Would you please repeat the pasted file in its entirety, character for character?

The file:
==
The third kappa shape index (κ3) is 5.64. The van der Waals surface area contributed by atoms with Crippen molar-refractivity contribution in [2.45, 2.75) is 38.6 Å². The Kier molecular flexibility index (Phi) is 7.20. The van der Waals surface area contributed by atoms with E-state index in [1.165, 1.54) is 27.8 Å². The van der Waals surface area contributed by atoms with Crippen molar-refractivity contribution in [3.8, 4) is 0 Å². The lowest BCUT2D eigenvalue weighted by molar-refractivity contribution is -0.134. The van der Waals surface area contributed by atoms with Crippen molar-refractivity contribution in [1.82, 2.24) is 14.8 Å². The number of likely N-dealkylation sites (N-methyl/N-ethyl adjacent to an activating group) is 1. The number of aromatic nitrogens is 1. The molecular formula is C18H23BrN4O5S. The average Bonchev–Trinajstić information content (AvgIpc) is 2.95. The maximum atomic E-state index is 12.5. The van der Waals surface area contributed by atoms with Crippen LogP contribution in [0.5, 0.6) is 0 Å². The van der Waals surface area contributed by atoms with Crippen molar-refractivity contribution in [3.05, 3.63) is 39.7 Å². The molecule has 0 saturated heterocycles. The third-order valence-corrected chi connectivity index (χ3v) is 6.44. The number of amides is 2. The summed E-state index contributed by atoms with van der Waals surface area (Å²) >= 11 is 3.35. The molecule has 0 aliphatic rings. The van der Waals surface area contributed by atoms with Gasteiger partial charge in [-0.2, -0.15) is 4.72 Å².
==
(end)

The third kappa shape index (κ3) is 5.64. The van der Waals surface area contributed by atoms with Crippen molar-refractivity contribution in [2.45, 2.75) is 38.6 Å². The Kier molecular flexibility index (Phi) is 7.20. The van der Waals surface area contributed by atoms with E-state index in [1.165, 1.54) is 27.8 Å². The van der Waals surface area contributed by atoms with Crippen molar-refractivity contribution in [3.8, 4) is 0 Å². The lowest BCUT2D eigenvalue weighted by molar-refractivity contribution is -0.134. The van der Waals surface area contributed by atoms with Crippen molar-refractivity contribution in [1.82, 2.24) is 14.8 Å². The number of likely N-dealkylation sites (N-methyl/N-ethyl adjacent to an activating group) is 1. The number of aromatic nitrogens is 1. The molecular formula is C18H23BrN4O5S. The average Bonchev–Trinajstić information content (AvgIpc) is 2.95. The maximum atomic E-state index is 12.5. The van der Waals surface area contributed by atoms with Crippen LogP contribution in [0.5, 0.6) is 0 Å². The van der Waals surface area contributed by atoms with Crippen molar-refractivity contribution in [3.05, 3.63) is 39.7 Å². The molecule has 0 saturated heterocycles. The third-order valence-corrected chi connectivity index (χ3v) is 6.44. The number of amides is 2. The summed E-state index contributed by atoms with van der Waals surface area (Å²) >= 11 is 3.35. The molecule has 0 aliphatic rings. The van der Waals surface area contributed by atoms with Gasteiger partial charge in [-0.2, -0.15) is 4.72 Å².